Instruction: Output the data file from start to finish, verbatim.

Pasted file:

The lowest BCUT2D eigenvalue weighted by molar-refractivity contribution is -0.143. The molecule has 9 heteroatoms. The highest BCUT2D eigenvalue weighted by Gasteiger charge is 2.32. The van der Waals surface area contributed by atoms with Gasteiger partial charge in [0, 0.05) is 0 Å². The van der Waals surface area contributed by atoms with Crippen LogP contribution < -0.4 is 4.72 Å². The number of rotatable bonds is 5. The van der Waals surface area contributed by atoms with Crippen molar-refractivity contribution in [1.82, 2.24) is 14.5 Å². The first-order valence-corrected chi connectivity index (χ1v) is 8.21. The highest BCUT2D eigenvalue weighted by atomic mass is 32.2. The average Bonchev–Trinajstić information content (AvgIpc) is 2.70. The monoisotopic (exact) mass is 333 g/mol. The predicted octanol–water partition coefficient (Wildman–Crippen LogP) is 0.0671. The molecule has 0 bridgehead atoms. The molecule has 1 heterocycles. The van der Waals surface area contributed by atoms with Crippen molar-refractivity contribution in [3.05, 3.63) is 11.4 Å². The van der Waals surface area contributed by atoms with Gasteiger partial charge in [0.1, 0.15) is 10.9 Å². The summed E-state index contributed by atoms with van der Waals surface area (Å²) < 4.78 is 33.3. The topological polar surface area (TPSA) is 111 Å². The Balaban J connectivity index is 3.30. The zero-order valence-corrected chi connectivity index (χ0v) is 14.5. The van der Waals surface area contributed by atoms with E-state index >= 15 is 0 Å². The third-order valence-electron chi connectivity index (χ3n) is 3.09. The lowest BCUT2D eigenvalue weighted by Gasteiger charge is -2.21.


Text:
The lowest BCUT2D eigenvalue weighted by molar-refractivity contribution is -0.143. The molecule has 9 heteroatoms. The highest BCUT2D eigenvalue weighted by Gasteiger charge is 2.32. The van der Waals surface area contributed by atoms with Gasteiger partial charge in [0, 0.05) is 0 Å². The van der Waals surface area contributed by atoms with Crippen LogP contribution < -0.4 is 4.72 Å². The number of rotatable bonds is 5. The van der Waals surface area contributed by atoms with Crippen molar-refractivity contribution in [1.82, 2.24) is 14.5 Å². The first-order valence-corrected chi connectivity index (χ1v) is 8.21. The highest BCUT2D eigenvalue weighted by atomic mass is 32.2. The average Bonchev–Trinajstić information content (AvgIpc) is 2.70. The monoisotopic (exact) mass is 333 g/mol. The predicted octanol–water partition coefficient (Wildman–Crippen LogP) is 0.0671. The molecule has 0 bridgehead atoms. The molecule has 1 heterocycles. The van der Waals surface area contributed by atoms with Crippen molar-refractivity contribution in [3.05, 3.63) is 11.4 Å². The van der Waals surface area contributed by atoms with Gasteiger partial charge in [0.1, 0.15) is 10.9 Å². The summed E-state index contributed by atoms with van der Waals surface area (Å²) < 4.78 is 33.3. The topological polar surface area (TPSA) is 111 Å². The Balaban J connectivity index is 3.30. The zero-order valence-corrected chi connectivity index (χ0v) is 14.5. The van der Waals surface area contributed by atoms with E-state index >= 15 is 0 Å². The third-order valence-electron chi connectivity index (χ3n) is 3.09. The lowest BCUT2D eigenvalue weighted by Gasteiger charge is -2.21.